The question by many regarding an anti-inflammatory diet is in regard to the percentage of macronutrients needed throughout the course of the day. The National Academies’ Institute of Medicine suggests that adults consume 45 to 65 percent of their calories from carbohydrates, 20 to 35 percent from fat, and 10 to 35 percent from protein for healthy eating. The fat content for an anti-inflammatory diet should stay within the recommended range but should be low in arachidonic acid and saturated fatty acids because of their ability to promote inflammation. Olive oil and nuts are both excellent choices for fat in an anti-inflammatory diet because both contain low arachidonic acid and saturated fat. The amount of low-fat protein should be no more than 20 to 30 grams per meal, with the higher values for men and lower values for women. Meals that contain less than 20 to 30 grams of low-fat protein may not stimulate protein synthesis and thermogenesis. The focus of the carbohydrate content is to maintain stable insulin levels between meals. The total carbohydrate content of each meal should be no more than 40 grams of low-glycemic carbohydrates. A diet that consists of low-glycemic carbohydrates will lessen the risk of inflammation.

Since the timing of meals should center on balancing hormones, you should space your meals two to three hours apart. This will also maximize the metabolic aspects of your food intake and contribute to weight loss. Eating the five to six smaller meals throughout the day will increase thermogenesis, a process that requires the use of energy. The body actually burns calories while it is digesting food. This is why body temperature sometimes increases while eating. Spacing your meals two to three hours apart will also help to balance blood sugar levels and prevent hunger attacks.

Omega-3 and Omega-6 Fats

The omega-3 family of foods can be found predominantly in plant sources such as flaxseed, hemp seeds, walnuts, dark leafy green vegetables and fatty fish such as salmon, bluefin tuna, yellowfin tuna, rainbow trout and sardines. The omega-6 fats (from arachidonic acid) come mainly from animal sources such as eggs, whole dairy products, meat (primarily red meats) and vegetable oils. The best way to lower the intake of arachidonic acid fats in your diet is to follow the following guidelines:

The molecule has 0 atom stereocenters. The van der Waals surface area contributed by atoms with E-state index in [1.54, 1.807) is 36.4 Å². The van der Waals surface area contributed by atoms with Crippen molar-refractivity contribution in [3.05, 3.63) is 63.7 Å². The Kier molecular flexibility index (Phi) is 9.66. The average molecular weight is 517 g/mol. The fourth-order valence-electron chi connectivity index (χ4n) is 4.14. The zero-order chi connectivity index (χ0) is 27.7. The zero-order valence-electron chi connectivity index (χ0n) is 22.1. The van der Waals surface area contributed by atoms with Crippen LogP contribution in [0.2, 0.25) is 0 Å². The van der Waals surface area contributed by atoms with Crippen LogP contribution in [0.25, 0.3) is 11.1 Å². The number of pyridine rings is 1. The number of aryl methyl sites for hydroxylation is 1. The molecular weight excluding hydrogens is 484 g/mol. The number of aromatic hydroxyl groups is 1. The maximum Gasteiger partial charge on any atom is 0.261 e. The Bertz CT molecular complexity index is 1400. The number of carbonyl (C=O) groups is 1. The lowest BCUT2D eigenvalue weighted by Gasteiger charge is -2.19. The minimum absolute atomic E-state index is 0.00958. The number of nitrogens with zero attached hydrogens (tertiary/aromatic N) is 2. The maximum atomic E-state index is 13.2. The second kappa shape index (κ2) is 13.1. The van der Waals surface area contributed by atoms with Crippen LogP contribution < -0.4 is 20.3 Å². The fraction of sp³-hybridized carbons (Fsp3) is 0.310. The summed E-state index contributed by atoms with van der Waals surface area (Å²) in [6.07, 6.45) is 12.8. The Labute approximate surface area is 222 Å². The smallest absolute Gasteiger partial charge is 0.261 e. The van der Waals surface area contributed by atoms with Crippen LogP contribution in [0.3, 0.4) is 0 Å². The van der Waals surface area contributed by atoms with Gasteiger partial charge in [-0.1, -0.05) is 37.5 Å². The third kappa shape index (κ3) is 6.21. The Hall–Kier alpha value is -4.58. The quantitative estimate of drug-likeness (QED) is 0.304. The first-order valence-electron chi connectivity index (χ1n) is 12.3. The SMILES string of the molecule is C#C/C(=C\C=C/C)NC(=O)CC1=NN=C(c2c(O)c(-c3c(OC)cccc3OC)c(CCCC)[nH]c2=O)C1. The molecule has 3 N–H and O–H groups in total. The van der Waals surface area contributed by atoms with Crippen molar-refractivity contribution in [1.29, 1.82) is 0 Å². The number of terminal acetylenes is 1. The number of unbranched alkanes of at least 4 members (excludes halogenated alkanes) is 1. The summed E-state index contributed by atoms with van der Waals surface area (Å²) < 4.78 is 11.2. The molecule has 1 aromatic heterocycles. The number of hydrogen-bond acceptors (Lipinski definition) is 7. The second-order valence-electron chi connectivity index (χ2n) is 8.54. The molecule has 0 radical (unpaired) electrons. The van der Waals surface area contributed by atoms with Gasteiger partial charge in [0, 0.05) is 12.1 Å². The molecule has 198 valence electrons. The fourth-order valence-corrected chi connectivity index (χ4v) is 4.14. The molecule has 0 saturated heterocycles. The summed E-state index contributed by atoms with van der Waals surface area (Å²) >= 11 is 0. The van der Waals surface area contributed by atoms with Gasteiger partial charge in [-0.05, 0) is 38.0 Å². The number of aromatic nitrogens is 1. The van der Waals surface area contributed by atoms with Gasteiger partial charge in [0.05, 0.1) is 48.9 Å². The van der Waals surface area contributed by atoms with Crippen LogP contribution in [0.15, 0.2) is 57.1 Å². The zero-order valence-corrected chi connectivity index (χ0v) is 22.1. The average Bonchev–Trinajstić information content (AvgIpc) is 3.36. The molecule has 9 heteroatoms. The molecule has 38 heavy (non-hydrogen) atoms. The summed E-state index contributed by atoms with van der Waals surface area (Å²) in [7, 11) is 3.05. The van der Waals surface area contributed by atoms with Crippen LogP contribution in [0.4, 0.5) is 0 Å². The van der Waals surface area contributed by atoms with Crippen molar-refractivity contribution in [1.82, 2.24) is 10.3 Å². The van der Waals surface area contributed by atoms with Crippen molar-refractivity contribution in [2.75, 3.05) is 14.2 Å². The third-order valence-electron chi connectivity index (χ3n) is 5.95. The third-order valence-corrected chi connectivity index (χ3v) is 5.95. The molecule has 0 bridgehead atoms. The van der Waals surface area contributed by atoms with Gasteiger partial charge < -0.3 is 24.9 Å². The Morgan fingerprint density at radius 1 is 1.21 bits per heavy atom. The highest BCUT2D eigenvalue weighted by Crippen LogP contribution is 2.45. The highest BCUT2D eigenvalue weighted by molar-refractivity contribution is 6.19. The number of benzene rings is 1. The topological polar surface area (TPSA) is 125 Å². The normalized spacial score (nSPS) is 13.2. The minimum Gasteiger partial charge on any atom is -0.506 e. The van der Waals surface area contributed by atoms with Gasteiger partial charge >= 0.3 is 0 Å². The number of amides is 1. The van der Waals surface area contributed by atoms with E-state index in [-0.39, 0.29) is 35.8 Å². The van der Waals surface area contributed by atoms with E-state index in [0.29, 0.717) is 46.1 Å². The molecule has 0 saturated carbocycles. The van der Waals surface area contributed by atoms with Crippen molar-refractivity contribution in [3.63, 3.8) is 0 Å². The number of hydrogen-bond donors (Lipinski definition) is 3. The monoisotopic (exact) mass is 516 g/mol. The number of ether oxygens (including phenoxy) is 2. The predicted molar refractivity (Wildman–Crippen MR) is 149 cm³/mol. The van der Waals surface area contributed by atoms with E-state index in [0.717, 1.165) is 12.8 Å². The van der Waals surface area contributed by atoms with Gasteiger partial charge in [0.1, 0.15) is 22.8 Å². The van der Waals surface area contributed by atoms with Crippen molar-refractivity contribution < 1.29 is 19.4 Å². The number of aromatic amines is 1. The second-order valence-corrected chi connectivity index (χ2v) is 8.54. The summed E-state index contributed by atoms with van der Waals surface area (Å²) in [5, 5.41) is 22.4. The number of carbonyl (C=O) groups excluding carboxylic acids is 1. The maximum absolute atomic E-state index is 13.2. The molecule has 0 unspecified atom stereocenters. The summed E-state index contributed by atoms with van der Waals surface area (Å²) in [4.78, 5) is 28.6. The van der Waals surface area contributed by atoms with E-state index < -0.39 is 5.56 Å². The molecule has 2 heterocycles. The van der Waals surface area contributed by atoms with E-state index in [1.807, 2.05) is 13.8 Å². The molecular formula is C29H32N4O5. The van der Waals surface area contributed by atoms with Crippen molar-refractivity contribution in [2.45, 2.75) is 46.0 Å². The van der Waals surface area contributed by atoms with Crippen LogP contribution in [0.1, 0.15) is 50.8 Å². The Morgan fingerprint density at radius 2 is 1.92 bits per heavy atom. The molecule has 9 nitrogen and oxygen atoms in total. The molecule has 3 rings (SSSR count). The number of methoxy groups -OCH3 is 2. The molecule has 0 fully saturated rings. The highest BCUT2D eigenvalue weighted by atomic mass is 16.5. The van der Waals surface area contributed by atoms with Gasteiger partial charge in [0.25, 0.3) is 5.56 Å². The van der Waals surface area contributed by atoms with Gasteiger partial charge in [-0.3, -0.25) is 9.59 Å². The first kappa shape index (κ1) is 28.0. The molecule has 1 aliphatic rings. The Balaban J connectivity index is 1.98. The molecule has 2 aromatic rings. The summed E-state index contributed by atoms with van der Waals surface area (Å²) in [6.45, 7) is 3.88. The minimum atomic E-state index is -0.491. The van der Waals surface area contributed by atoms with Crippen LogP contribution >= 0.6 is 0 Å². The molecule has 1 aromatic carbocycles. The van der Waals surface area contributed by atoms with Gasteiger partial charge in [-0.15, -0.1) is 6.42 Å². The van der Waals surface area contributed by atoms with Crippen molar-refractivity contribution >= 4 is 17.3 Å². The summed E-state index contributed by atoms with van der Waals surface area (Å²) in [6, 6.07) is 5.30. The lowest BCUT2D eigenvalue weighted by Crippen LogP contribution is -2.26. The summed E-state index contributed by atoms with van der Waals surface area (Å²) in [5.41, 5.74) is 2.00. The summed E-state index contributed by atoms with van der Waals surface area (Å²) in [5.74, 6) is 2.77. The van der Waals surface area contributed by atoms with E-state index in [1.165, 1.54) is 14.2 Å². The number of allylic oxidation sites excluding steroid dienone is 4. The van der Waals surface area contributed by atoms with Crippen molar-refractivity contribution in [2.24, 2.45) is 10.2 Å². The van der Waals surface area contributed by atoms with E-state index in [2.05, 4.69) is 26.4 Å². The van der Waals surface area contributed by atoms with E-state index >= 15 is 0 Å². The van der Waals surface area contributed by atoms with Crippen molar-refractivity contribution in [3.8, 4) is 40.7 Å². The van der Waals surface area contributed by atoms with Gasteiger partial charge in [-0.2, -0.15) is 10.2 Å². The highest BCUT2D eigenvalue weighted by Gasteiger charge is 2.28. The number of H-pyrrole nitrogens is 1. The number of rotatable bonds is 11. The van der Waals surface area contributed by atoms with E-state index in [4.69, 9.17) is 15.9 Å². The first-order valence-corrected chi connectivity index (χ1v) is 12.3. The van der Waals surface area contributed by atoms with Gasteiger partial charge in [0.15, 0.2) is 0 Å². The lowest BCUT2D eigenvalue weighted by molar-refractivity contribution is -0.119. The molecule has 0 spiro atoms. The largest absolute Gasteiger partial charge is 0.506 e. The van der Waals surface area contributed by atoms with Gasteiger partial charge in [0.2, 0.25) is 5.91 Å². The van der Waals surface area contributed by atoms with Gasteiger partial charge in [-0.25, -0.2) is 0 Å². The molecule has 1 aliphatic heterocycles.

• Change your cooking oil to olive oil
• Limit processed foods
• Limit your use of dressings, margarines, mayonnaise and spreads
• Choose fat-free or low-fat foods
• Avoid fried foods

The guidelines to increase your intake of omega-3 fatty acids are:

• Eat at least 2 servings of fish per week
• Try to include vegetables at each meal
• Buy free-range or pasture-free meats
• Supplement with EPA and DHA, but make sure they do not counteract any medication you are taking such as a blood thinner or diuretic.

Obesity is oftentimes attributed to the lack of knowledge of the proper nutrients to consume and what percentage of those nutrients should be consumed. It is also caused by the unawareness of which foods cause silent inflammation and which foods control inflammation and appetite. Diets that are high in the consumption of foods that promote inflammation can cause excess fat accumulation in the abdominal region. Abdominal obesity is the most dangerous type of fat because it increases your risk of chronic diseases such as hypertension, metabolic syndrome, type 2 diabetes, high cholesterol, coronary artery disease and premature death. Implementation of an anti-inflammatory diet will not only prevent silent inflammation, it will reduce your risk of these chronic diseases and help maintain a reduced weight or stimulate weight reduction.

Florence, M., et al. Arachidonic acid and prostacyclin signaling promote adipose tissue development: a human health concern? Journal of Lipid Nutrition, 2003; 44:271-279.
Lawren, W. & Sears, B (1995). Enter the Zone: A Dietary Road Map. New York: NY Harper Collins Publisher.
Lomangino, K. Anti-inflammatory diets: science or sales pitch? Clinical Nutrition Insight, 2009; 35: 1-5.
Savvas, S., et al. Association of adipose tissue arachidonic acid content with BMI and overweight status in children. British Journal of Nutrition, 2004; 91:643-649.
Sears, B. Anti-inflammatory diets for obesity and diabetes. J. Am. Coll. Nut., 2009; 28(suppl): 482S-491S.
Sears, B. & Ricordi, C. Anti-inflammatory nutrition as a pharmacological approach to treat obesity. Journal of Obesity, 2010; 2011: 1-14.